Case Studies: An Example
To illustrate the insights that can be gained by a systematic case study, we will consider work by the Dutch personality psychologist Hermans (2001). Hermans is interested in the fact that people’s thoughts about themselves—or their self‐concept—are generally multifaceted. People think of themselves as having a variety of psychological characteristics. These concepts about the self‐ develop as individuals interact with other people. Since each of us interacts with many different people, different aspects of our self‐concept might often be relevant to different situations that feature different individuals. You might see yourself as being serious and articulate when interacting with professors, fun loving and confident when hanging out with friends, and romantic yet anxious when on a date. To understand someone’s personality, then, it might be necessary to study how different aspects of the self‐come into play as people think about their life from different viewpoints that involve individuals who play different roles in their life. Hermans (2001) refers to these different view- points as different “positions” one can take in viewing oneself.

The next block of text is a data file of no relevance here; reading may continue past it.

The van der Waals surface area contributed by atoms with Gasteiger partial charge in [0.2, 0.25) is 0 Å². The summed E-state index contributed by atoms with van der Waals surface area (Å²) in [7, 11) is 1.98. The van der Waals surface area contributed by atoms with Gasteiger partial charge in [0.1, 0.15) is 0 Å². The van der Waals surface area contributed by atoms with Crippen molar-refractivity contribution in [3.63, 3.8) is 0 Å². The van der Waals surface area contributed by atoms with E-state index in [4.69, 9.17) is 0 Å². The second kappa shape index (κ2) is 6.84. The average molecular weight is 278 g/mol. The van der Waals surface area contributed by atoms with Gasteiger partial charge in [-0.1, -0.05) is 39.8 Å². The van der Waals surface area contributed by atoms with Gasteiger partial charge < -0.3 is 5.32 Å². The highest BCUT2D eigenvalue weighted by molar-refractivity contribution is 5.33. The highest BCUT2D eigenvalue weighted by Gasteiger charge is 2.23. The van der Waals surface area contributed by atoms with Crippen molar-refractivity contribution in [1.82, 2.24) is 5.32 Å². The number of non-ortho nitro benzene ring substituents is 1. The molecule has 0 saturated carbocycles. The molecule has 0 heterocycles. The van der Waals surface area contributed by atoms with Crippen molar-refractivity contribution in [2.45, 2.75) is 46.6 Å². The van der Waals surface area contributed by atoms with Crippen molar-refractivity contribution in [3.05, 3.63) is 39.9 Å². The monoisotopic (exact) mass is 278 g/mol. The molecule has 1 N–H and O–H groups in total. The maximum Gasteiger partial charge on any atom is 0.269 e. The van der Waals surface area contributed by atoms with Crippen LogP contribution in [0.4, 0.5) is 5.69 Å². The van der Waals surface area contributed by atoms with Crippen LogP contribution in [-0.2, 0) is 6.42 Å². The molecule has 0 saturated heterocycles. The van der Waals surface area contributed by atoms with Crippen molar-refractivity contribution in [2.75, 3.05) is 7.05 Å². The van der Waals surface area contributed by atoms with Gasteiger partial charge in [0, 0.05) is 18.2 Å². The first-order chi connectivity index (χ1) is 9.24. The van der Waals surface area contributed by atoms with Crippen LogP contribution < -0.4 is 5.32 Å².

This view of the self‐concept raises a major challenge for most forms of research. Correlational and experimental studies generally provide a small amount of information about each of a large number of persons. But to under- stand the complexity of self‐concept as Hermans describes it requires a large amount of information about a person and the individuals and social circum- stances that make up that person’s life. When this level of detail about the individual is required, personality psychologists turn to the technique of case studies.

THREE GENERAL STRATEGIES OF RESEARCH 47 Table 2.1 Relation between Expression of Positive Emotions in Writing as Measured Early in Life and Longevity
Positive Emotion Words
Quartile I (low) Quartile II Quartile III Quartile IV (high)
Age Died (%)
79.9 55 81.1 59 79.7 33 79.0 21
SOURCE: Danner, D. D., Snowdon, D. A., & Friesen, W. V. (2001). Positive emotions in early life and longevity: Findings from the nun study. Journal of Personality & Social Psychology, 80, 804–813.